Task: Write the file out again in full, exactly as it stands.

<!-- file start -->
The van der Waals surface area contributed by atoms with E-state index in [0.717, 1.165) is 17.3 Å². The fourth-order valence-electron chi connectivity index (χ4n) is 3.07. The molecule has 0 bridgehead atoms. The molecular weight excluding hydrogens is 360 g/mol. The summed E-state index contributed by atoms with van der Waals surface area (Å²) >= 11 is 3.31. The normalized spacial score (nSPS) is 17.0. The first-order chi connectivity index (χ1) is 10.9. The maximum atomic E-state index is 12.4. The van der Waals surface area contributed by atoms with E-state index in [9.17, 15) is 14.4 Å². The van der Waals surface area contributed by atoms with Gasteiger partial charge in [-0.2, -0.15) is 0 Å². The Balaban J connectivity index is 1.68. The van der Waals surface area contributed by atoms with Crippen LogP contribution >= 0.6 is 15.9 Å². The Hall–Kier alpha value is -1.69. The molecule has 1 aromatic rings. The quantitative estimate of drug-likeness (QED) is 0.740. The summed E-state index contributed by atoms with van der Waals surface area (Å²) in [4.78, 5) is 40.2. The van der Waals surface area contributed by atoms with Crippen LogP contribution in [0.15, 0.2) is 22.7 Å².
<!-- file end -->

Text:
The van der Waals surface area contributed by atoms with E-state index in [0.717, 1.165) is 17.3 Å². The fourth-order valence-electron chi connectivity index (χ4n) is 3.07. The molecule has 0 bridgehead atoms. The molecular weight excluding hydrogens is 360 g/mol. The summed E-state index contributed by atoms with van der Waals surface area (Å²) >= 11 is 3.31. The normalized spacial score (nSPS) is 17.0. The first-order chi connectivity index (χ1) is 10.9. The maximum atomic E-state index is 12.4. The van der Waals surface area contributed by atoms with E-state index in [9.17, 15) is 14.4 Å². The van der Waals surface area contributed by atoms with Gasteiger partial charge in [-0.2, -0.15) is 0 Å². The Balaban J connectivity index is 1.68. The van der Waals surface area contributed by atoms with Crippen LogP contribution >= 0.6 is 15.9 Å². The Hall–Kier alpha value is -1.69. The molecule has 1 aromatic rings. The quantitative estimate of drug-likeness (QED) is 0.740. The summed E-state index contributed by atoms with van der Waals surface area (Å²) in [4.78, 5) is 40.2. The van der Waals surface area contributed by atoms with Crippen LogP contribution in [0.15, 0.2) is 22.7 Å².